OETG #4 – 19 November

Today we worked through lines 22- 40. From the ᚹ (wyn) ‘joy’ of lines 22-24, we moved quickly into the runes we’ve dubbed ‘threatening’. The pace moves up a gear as we go through these runes, with hail and harship each getting two hyper metric lines each, whilst ice gets an over load of adjectives.

ᚻ (Hægl) hail

byþ hwitust corna;   hwyrft hit of heofones lyfte,

Wealcaþ hit wendes scuras,   weorþeþ hit to wætere syððan.

ᚾ (Nyd) harship

byþ nearu on breostan; weorþeþ hi þeah oft niþa bearnum

to helpe and to hæle gehwæþre, gif hi his hlystaþ æror.

| (Is) ice

byþ oferceald,         ungemetum slidor,

glisnaþ glæshluttur,         gimmum gelicust,

flor forste geworuht,         fæger ansyne.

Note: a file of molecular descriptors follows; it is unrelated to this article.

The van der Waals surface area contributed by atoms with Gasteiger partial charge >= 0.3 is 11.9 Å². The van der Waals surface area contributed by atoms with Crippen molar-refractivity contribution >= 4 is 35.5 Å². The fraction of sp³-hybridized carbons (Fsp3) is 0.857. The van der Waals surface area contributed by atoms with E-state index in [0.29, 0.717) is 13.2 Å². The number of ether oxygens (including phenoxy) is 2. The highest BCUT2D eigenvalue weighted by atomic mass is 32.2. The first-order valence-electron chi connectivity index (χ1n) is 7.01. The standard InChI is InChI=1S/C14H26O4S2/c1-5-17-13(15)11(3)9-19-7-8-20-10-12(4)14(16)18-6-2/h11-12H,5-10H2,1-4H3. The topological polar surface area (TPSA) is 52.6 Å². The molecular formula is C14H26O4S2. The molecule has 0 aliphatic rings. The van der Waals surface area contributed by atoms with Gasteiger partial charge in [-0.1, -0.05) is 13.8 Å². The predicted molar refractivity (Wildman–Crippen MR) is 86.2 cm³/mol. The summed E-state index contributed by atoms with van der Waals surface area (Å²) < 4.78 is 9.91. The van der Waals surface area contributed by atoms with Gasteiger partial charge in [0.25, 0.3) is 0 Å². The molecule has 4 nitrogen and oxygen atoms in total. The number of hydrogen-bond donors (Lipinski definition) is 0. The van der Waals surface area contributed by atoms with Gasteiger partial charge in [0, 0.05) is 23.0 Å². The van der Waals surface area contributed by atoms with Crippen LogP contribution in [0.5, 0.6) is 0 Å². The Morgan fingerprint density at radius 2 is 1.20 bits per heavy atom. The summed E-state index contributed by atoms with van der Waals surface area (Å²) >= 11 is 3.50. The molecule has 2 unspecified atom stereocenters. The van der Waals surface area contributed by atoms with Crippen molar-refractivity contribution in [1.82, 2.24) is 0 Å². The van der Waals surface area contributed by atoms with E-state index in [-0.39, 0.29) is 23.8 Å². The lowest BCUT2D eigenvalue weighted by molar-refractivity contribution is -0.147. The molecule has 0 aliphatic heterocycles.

In the descriptions of these phenomena, the poem turns to superlatives, and there is a sense of movement in space and between external and internal sensations. Hail is described as hwitust ‘whitest’, as it hwyrft ‘circles’ from above, and is wendes ‘whirled’ by the wind. Hardship is felt in the breostan ‘chest’.

A lot of fun can be had with the translation of the Ice passage, it’s a moment where the Old English words have some well-matched modern English equivalents. Ice is oferceald, literally ‘over cold’, slidor ‘slippery’, glæshluttur ‘glass-light’ and ‘gleaming’ like gems. It turns the floor into a forste geworuht ‘frost-wrought’ surface.

We do wonder how much to read into these runes as being ‘negative’ or ‘threatening’ as compared to the others. Did the Anglo-Saxons fear Ice or Hail? Were they associated with ill tidings or danger? We do wonder how much we are tempted to read the ‘Dark Ages’ idea of medieval lives into this poem. But, these descriptions do lead us to picturing a hall such as Heorot, standing in the darkness, protecting its inhabitants from the inhospitable, unpredictable world outside.



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